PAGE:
The Technique of Abdominoperineal Resection for Carcinoma of the Rectum*

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The primary object of any operation for cancer of the rectum or rectosigmoid must be the eradication of the disease. The pathologic observation regarding the lymphatic spread which has been so well demonstrated by Miles makes it quite apparent that the combined abdominoperineal operation fulfils this purpose better than any other type of procedure so far devised.

Spinal anesthesia is preferable in performing this operation. Then the patient should be placed in the Trendelenburg position, which makes it easy to pack the intestines well out of the pelvis. This is an essential requirement because the operation necessitates deep pelvic dissection. A midline or left rectus incision is the next step and the liver is explored for metastasis. One nodule does not contraindícate operation. Multiple nodules do. The gland-bearing area is then examined, only, however, to note the extent of malignant invasion. Even extensive involvement of the nodes does not contraindicate operation. Finally the growth is inspected if it lies above the reflection of the pelvic peritoneum. If there are multiple small nodules on the peritoneum, operation is contraindicated unless the area which contains them can be resected widely.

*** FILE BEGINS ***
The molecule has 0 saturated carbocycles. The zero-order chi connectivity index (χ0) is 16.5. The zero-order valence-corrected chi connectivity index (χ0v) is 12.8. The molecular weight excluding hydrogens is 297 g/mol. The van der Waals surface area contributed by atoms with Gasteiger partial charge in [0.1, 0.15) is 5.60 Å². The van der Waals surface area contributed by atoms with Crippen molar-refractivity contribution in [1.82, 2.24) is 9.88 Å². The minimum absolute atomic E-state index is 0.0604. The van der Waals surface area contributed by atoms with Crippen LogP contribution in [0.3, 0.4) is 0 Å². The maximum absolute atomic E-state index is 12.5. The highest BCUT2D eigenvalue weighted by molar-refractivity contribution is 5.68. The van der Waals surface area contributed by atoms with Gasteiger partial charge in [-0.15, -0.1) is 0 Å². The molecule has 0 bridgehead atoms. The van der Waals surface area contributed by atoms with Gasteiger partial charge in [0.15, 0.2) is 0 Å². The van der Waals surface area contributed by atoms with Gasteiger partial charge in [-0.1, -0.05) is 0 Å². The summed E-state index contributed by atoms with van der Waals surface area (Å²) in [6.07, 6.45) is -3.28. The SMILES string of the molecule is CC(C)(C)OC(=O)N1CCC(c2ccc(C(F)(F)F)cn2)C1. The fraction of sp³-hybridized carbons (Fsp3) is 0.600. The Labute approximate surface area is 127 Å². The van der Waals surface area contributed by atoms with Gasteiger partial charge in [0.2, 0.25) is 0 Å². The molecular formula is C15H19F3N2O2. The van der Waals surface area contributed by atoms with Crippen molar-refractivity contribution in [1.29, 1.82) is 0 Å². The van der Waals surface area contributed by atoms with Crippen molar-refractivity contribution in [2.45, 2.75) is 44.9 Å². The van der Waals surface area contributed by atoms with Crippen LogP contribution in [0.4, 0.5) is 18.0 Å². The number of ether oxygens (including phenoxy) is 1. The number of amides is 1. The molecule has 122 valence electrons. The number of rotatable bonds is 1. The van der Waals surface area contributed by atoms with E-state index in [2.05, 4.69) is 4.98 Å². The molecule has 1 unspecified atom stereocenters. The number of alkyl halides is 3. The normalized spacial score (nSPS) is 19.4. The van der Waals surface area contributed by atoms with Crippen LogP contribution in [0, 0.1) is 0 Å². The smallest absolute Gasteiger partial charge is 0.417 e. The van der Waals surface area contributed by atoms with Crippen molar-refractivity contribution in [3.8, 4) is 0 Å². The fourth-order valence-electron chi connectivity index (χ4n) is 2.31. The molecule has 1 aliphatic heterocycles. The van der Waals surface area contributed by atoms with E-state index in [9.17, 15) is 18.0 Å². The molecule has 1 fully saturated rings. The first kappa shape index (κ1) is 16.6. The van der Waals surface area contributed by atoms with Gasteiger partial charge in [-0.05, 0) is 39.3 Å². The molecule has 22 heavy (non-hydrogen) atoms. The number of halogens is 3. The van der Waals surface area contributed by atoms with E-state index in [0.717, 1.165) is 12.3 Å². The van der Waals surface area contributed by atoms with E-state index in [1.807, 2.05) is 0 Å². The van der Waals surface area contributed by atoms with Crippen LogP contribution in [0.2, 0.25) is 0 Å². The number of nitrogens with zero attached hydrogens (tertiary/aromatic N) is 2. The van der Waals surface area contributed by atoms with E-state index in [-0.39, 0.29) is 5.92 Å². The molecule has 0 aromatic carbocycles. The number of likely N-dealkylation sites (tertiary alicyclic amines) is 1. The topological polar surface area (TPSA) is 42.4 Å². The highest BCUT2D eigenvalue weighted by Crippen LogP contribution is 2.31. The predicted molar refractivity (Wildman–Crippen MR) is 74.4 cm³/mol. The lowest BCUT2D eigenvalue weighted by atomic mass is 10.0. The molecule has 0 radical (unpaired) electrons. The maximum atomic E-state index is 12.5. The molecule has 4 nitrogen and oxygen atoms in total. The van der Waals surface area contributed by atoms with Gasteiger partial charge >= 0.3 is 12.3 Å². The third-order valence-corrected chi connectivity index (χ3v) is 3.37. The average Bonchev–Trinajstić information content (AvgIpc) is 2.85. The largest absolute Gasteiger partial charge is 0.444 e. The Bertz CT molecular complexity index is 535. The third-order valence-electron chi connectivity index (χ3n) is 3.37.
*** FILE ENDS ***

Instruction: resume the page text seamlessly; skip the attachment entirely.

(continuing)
If all these conditions favor going ahead with the operation, the sigmoid is then examined. Occasionally it is necessary to mobilize the sigmoid by cutting its peritoneal attachments on the lateral side (Fig. 1). The location of the inferior mesenteric artery is then determined and this vessel is ligated below the first sigmoid branch (Fig. 2). The Cameron light is very useful. . .



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